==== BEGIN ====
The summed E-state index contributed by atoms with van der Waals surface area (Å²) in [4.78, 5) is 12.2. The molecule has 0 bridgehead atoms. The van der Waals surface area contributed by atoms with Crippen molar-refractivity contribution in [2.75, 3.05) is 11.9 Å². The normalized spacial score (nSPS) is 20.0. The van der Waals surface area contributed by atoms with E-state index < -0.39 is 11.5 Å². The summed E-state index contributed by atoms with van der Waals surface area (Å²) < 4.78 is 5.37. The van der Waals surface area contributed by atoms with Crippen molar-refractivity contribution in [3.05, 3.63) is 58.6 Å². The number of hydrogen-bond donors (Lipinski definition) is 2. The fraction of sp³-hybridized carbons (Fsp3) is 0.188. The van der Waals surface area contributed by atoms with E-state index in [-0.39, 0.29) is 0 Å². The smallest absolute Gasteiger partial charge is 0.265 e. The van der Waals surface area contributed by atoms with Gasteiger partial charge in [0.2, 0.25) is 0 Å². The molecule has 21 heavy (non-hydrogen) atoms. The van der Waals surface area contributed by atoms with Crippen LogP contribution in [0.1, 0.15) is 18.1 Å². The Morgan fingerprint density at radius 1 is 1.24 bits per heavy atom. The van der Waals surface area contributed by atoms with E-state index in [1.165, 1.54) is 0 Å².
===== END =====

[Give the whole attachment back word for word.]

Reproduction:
The summed E-state index contributed by atoms with van der Waals surface area (Å²) in [4.78, 5) is 12.2. The molecule has 0 bridgehead atoms. The van der Waals surface area contributed by atoms with Crippen molar-refractivity contribution in [2.75, 3.05) is 11.9 Å². The normalized spacial score (nSPS) is 20.0. The van der Waals surface area contributed by atoms with E-state index < -0.39 is 11.5 Å². The summed E-state index contributed by atoms with van der Waals surface area (Å²) < 4.78 is 5.37. The van der Waals surface area contributed by atoms with Crippen molar-refractivity contribution in [3.05, 3.63) is 58.6 Å². The number of hydrogen-bond donors (Lipinski definition) is 2. The fraction of sp³-hybridized carbons (Fsp3) is 0.188. The van der Waals surface area contributed by atoms with E-state index in [-0.39, 0.29) is 0 Å². The smallest absolute Gasteiger partial charge is 0.265 e. The van der Waals surface area contributed by atoms with Gasteiger partial charge in [0.2, 0.25) is 0 Å². The molecule has 21 heavy (non-hydrogen) atoms. The van der Waals surface area contributed by atoms with Crippen LogP contribution in [0.1, 0.15) is 18.1 Å². The Morgan fingerprint density at radius 1 is 1.24 bits per heavy atom. The van der Waals surface area contributed by atoms with E-state index in [1.165, 1.54) is 0 Å².